March 29, 2004 by

Peggy Bauer


Categories: Artists

Grace Margaret “Peggy” Reid Bauer, an award-winning wildlife and outdoor photographer, died on March 23 in an automobile accident near Sequim, Wash. She was 72.
The Chicago native attended Mount Holyoke College in Massachusetts and married Harry Politi. She spent seven years as a full-time wife and mother of three boys before meeting Erwin Bauer, a well-established nature photographer, in 1970. They fell madly in love with each other and divorced their spouses.
In 1972, the Bauers moved to Jackson Hole, Wyo. Peggy began learning wildlife photography and within three years, she and her husband became a professional team. For the next two decades, they traveled all over the world, taking pictures of natural environments and wildlife.
They published 51 books together, including the 2003 collections “The Alaska Highway: A Portrait of the Ultimate Road Trip” and “The Last Big Cats: An Untamed Spirit.” Their photography was featured in national and international magazines and appeared on over 300 covers.
The Bauers shared a lifetime achievement award from the North American Nature Photography Association in 2000. Erwin Bauer died last month with Peggy at his side.

6 Responses to Peggy Bauer

  1. Laura Owens

    With all due respect to the tragedy….some truth needs to come out….for those who are revered, at least let’s not mis-label them as something they were not, and she was not a “mother”.
    It might interest some to know, that my father Harry Politi, was left by Peggy Bauer, the so claimed “mother” of 3 boys had also adopted 2 girls, me (Laura) and my sister, when we were infants. The year she left us all was about 1970, when I was 5 years old. If any of you have children, imagine leaving them all, forever. Who does that?
    After her affair with Edwin, she decided that raising her children (apparently she makes no mention of her 2 girls she adopted and “raised”)and her biological 3 boys, were not as important as sowing her wildlife oats. So with all due respect, I wanted to correct the records. She was not a full-time “mother” she was biding her time until her “real life” began out in the wilderness.
    History stands corrected —
    Laura Giovanna Politi Owens

  2. Lindy Ransom

    In the summer of 1997, Peggy and Erwin Bauer saved my life. My husband and I were vacationing at the Theodore Roosevelt National Park in North Dakota when we picked a most inopportune day to hike the Badlands. We were inexperienced hikers and, not only had we failed to sufficiently hydrate ourselves the day(s) before the hike, we did not carry enough water with us. I was close to suffering a heat stroke when my husband and I finally made our way onto a park road. We waved down the first car that did not stop, then what seemed like the longest minutes passed when a van appeared on the road. I was sitting by the side of the road, quite weak. My face was as red as a beet. My husband waved Peggy and Erwin down; Erwin rolled down the driver side window–was a little wary for he was not quite sure what my husband wanted. But as soon as they saw me, they knew I needed help. They immediately got out of their van, went to the rear and hastily moved their expensive equipment to make room for us. Cranked up the air and gave me a refreshing can of real Coke. They drove us back to where our Jeep was, and I think they sacrificed some good shots of bison that had come into view. For the next several years, they initiated contact with us around Christmas by sending us a card with a very nice note, and invited us to visit them in WA. How I regret that I had not made a more active effort to keep in touch with them other than being on a Christmas card-basis. I’ve been keeping one of their cards in my purse for the longest time, it’s cover bearing the face of a little wolf cub framed by pine tree branches. I often told my friends about them and requested them to buy the Bauers’ works–cards, books, etc. I had been adjusting to some life changes and had lost touch with the Bauers. But tonight, in Tel Aviv, Israel (I’ve joined the US Foreign Service), I had wanted to buy their cards for Christmas, and had looked them up on the web. What a shock to learn that they are no longer with us. My husband and I are very grateful to Peggy and Erwin for coming to our assistance that hot summer day in the Badlands of North Dakota. We thank them with gratitude, and will remember them fondly. I pray that God rest their souls.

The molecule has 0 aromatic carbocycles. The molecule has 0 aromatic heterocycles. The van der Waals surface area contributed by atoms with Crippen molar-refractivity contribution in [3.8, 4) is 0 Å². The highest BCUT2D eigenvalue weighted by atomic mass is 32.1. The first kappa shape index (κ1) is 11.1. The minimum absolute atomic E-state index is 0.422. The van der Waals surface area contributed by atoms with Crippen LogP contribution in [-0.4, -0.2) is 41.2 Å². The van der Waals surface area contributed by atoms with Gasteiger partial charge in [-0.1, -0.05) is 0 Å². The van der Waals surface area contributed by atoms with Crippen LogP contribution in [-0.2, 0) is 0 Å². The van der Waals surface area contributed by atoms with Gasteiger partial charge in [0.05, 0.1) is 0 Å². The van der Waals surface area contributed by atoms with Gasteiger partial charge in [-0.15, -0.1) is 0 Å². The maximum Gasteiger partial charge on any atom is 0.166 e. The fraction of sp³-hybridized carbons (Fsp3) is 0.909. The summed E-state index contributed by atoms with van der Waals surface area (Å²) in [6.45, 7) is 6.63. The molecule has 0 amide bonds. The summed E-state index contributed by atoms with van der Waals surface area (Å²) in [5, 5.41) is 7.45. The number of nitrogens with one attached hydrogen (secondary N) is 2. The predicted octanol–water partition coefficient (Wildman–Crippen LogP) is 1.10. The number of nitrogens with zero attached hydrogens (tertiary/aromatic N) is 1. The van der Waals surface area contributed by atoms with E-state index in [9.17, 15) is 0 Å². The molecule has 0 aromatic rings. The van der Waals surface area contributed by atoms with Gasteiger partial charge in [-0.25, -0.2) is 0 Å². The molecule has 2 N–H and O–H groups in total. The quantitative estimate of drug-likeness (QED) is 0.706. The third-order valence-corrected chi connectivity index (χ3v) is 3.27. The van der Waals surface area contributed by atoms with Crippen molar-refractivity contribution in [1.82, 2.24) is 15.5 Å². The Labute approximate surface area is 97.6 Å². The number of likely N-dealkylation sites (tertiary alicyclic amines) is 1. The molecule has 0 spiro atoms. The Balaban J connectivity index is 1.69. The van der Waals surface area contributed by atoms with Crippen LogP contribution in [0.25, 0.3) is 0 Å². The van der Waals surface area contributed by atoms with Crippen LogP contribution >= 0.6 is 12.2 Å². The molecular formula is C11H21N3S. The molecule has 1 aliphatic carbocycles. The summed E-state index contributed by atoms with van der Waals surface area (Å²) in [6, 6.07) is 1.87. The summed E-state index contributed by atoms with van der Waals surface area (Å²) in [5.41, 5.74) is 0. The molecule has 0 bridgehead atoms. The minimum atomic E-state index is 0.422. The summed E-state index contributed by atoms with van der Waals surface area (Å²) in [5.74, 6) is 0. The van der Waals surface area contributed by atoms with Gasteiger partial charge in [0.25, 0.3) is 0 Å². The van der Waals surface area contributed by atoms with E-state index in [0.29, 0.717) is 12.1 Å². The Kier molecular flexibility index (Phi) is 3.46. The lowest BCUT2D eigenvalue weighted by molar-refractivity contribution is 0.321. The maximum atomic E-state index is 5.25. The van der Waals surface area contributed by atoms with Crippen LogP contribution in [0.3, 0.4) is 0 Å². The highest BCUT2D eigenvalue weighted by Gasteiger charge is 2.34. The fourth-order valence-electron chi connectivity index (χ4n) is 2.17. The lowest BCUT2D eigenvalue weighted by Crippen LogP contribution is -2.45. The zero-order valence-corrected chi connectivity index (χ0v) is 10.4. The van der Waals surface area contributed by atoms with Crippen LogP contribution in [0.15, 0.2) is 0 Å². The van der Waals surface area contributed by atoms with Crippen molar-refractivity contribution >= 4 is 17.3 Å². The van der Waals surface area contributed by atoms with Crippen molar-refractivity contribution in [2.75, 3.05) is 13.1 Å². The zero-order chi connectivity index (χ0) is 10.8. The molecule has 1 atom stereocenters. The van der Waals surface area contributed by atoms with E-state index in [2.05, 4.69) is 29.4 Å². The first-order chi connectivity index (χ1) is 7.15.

3. Debbie Ferrell

    Erwin and Peggy Bauer’s photography is remarkable and has inspired many to become passionate about nature.
    I had the opportunity to speak and correspond with Peggy several years ago. She was an intellegent, bussiness minded woman who loved sharing her knowledge and passion for photography.
    Thank you Peggy and Erwin for sharing your view of nature with all of us.

  4. Russell Craig

    Saddened to read this news, found accidentaly while ‘surfing.’
    I used to walk Peggy from HHS to her bus in 9th grade. We dated, until Harry came into the picture.
    Troubled to learn of 5 children left by a mother; I married a mother and 3 children deserted by their father. Bad, bad, bad.

  5. Rusty Rust, Artist/Photographer

    Over the years, I had done a lot of business with the Bauer’s, especially purchasing slides of their magnificent work, which I used as reference for my paintings. They were always very helpful and generous. Although no longer with us, they will be remembered for many years.
    Rusty Rust, Artist/Photographer

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